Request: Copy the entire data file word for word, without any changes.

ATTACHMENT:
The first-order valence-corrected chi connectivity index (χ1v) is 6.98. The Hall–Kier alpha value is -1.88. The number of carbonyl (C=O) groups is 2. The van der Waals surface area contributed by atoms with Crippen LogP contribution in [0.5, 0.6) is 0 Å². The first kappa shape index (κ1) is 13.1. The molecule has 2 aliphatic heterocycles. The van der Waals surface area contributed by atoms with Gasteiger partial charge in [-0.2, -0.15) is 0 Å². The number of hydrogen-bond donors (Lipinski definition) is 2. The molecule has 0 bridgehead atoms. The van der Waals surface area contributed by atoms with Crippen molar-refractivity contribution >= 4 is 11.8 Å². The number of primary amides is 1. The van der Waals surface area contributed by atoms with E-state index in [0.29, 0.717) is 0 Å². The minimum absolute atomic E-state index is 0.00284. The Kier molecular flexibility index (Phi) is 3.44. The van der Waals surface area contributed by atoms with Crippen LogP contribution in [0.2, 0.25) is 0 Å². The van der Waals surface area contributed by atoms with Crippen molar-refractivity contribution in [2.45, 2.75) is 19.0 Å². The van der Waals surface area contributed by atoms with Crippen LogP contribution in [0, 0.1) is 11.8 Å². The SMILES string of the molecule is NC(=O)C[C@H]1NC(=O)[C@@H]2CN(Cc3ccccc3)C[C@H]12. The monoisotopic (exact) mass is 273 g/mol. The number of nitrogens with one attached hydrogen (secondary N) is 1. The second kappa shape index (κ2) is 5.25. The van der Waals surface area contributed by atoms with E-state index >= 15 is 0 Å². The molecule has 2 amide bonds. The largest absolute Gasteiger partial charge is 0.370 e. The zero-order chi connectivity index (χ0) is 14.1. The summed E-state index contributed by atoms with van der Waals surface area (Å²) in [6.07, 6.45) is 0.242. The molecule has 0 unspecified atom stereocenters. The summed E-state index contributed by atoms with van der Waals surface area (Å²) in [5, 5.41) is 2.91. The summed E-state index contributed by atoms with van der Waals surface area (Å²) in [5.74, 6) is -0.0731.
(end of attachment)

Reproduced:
The first-order valence-corrected chi connectivity index (χ1v) is 6.98. The Hall–Kier alpha value is -1.88. The number of carbonyl (C=O) groups is 2. The van der Waals surface area contributed by atoms with Crippen LogP contribution in [0.5, 0.6) is 0 Å². The first kappa shape index (κ1) is 13.1. The molecule has 2 aliphatic heterocycles. The van der Waals surface area contributed by atoms with Gasteiger partial charge in [-0.2, -0.15) is 0 Å². The number of hydrogen-bond donors (Lipinski definition) is 2. The molecule has 0 bridgehead atoms. The van der Waals surface area contributed by atoms with Crippen molar-refractivity contribution >= 4 is 11.8 Å². The number of primary amides is 1. The van der Waals surface area contributed by atoms with E-state index in [0.29, 0.717) is 0 Å². The minimum absolute atomic E-state index is 0.00284. The Kier molecular flexibility index (Phi) is 3.44. The van der Waals surface area contributed by atoms with Crippen LogP contribution in [0.2, 0.25) is 0 Å². The van der Waals surface area contributed by atoms with Crippen molar-refractivity contribution in [2.45, 2.75) is 19.0 Å². The van der Waals surface area contributed by atoms with Crippen LogP contribution in [0, 0.1) is 11.8 Å². The SMILES string of the molecule is NC(=O)C[C@H]1NC(=O)[C@@H]2CN(Cc3ccccc3)C[C@H]12. The monoisotopic (exact) mass is 273 g/mol. The number of nitrogens with one attached hydrogen (secondary N) is 1. The second kappa shape index (κ2) is 5.25. The van der Waals surface area contributed by atoms with E-state index >= 15 is 0 Å². The molecule has 2 amide bonds. The largest absolute Gasteiger partial charge is 0.370 e. The zero-order chi connectivity index (χ0) is 14.1. The summed E-state index contributed by atoms with van der Waals surface area (Å²) in [6.07, 6.45) is 0.242. The molecule has 0 unspecified atom stereocenters. The summed E-state index contributed by atoms with van der Waals surface area (Å²) in [5, 5.41) is 2.91. The summed E-state index contributed by atoms with van der Waals surface area (Å²) in [5.74, 6) is -0.0731.